Nate Skiver, founder of parcel consultancy LPF Spend Management, said the service will be limited to specific channels with the kind of volume characteristics Amazon is comfortable with. Dean Maciuba, managing partner, North America, consulting firm Last Mile Experts LLC, said Amazon Logistics would only reap additional benefits from expanding delivery services beyond its ecosystem. âThey are not an integrated transporter and they do not have the capacity to travel the intermediate kilometers to move shipments both regionally and nationally,â Maciuba said. “They still source almost all of their shipments from their distribution centers, not individual shippers.”
Satish Jindel, founder and CEO of ShipMatrix, a consultancy firm, has a different point of view. Jindel said that Amazon has no reason to create a delivery service to woo outside customers, as it can achieve this through the ever more efficient scale of its current network as well as the wealth of data on its current sellers, such as product location, transit times and delivery destinations, and detailed supply and demand data. If customers’ packages are already heading to addresses on Amazon’s existing routes, it would be effective to inject external packages into those routes.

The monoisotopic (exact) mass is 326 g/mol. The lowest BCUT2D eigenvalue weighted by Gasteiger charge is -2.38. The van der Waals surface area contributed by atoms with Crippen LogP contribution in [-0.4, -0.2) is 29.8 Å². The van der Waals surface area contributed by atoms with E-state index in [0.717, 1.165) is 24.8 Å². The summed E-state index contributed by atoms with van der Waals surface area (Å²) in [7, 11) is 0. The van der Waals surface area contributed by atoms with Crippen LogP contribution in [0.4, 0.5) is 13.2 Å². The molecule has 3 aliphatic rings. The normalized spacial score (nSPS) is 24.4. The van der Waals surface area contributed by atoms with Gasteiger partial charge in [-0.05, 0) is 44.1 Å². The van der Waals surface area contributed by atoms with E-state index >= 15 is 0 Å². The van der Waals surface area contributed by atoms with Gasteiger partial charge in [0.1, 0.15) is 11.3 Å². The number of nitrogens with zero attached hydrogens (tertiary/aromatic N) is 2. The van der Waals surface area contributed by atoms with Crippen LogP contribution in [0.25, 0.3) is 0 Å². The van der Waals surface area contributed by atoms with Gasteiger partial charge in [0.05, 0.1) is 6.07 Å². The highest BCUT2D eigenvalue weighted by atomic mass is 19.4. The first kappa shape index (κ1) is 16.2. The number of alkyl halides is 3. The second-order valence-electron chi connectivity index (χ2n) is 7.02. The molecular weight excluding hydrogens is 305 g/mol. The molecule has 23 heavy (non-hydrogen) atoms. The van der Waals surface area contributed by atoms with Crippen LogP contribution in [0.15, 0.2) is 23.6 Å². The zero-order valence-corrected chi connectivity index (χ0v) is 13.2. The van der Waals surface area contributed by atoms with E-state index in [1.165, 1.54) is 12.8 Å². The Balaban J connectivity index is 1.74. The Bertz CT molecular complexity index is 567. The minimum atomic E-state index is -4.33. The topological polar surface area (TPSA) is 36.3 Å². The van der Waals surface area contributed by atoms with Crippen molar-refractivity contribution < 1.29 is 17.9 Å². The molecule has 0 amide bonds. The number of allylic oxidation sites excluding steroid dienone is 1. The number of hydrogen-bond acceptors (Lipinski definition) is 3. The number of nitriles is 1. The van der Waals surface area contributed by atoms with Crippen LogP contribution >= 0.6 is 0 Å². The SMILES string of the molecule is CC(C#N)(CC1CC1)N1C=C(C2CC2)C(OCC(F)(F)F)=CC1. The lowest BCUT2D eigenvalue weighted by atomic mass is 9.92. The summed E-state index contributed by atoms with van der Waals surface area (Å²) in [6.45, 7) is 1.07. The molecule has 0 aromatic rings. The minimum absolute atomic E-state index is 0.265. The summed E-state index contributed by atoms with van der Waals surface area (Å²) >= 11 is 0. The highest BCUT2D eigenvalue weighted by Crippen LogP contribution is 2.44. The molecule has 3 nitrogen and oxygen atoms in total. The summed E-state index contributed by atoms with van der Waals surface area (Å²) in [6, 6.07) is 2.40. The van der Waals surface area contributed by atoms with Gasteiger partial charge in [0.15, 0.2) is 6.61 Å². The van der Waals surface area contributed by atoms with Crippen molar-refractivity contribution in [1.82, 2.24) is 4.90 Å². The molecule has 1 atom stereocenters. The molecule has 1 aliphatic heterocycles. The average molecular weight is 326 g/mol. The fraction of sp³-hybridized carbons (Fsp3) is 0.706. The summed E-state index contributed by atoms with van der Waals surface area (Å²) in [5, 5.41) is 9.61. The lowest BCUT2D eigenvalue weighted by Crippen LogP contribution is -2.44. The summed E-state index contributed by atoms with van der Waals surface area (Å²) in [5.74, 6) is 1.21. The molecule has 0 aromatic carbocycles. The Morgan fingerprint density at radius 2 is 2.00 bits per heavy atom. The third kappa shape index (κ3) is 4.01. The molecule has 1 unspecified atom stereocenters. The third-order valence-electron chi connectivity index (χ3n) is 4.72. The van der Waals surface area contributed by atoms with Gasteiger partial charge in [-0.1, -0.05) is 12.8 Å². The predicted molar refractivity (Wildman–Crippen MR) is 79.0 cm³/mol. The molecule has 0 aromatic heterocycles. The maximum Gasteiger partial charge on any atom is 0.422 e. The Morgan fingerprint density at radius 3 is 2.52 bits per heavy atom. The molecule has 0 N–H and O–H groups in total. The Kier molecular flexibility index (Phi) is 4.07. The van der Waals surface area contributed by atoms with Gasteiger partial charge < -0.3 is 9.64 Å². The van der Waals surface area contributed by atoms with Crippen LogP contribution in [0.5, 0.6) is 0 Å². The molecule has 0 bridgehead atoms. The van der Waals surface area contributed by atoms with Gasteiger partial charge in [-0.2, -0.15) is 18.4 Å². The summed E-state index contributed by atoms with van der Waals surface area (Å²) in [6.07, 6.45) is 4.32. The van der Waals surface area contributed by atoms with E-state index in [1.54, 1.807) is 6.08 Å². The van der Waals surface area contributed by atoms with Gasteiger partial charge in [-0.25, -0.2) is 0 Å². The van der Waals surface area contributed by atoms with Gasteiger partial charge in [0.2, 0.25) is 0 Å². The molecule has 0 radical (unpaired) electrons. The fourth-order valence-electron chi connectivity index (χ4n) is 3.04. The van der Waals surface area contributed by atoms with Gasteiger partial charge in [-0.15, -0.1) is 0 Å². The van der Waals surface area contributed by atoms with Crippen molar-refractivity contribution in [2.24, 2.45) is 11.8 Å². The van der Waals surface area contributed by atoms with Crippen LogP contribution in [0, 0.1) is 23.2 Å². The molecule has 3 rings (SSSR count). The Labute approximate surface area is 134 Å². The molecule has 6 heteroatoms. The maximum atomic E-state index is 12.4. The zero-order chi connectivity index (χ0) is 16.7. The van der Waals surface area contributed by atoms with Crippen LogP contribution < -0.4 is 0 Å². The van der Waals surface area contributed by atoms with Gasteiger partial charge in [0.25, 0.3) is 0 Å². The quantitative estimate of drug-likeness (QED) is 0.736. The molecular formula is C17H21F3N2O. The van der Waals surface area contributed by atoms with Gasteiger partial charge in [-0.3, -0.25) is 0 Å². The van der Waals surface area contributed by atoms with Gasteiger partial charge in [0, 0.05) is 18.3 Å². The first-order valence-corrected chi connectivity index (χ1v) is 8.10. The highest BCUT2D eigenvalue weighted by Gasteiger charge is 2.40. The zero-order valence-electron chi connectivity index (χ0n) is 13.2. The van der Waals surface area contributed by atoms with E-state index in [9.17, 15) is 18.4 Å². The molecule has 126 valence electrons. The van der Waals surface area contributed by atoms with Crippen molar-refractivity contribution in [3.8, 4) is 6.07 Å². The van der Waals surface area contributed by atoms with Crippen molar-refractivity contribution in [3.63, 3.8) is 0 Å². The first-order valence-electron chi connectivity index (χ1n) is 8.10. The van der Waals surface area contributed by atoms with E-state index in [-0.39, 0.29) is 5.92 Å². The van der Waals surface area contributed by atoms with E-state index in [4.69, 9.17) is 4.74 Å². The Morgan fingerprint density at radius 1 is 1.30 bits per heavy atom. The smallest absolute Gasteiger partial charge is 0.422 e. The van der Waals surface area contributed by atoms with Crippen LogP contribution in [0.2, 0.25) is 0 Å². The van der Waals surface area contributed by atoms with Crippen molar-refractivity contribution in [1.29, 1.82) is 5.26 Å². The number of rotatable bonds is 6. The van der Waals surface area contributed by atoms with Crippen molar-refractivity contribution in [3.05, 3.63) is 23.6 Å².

As Amazon’s business becomes even more scalable, its density and last mile delivery costs, which are already higher than FedEx and UPS, would be further improved, according to Jindel.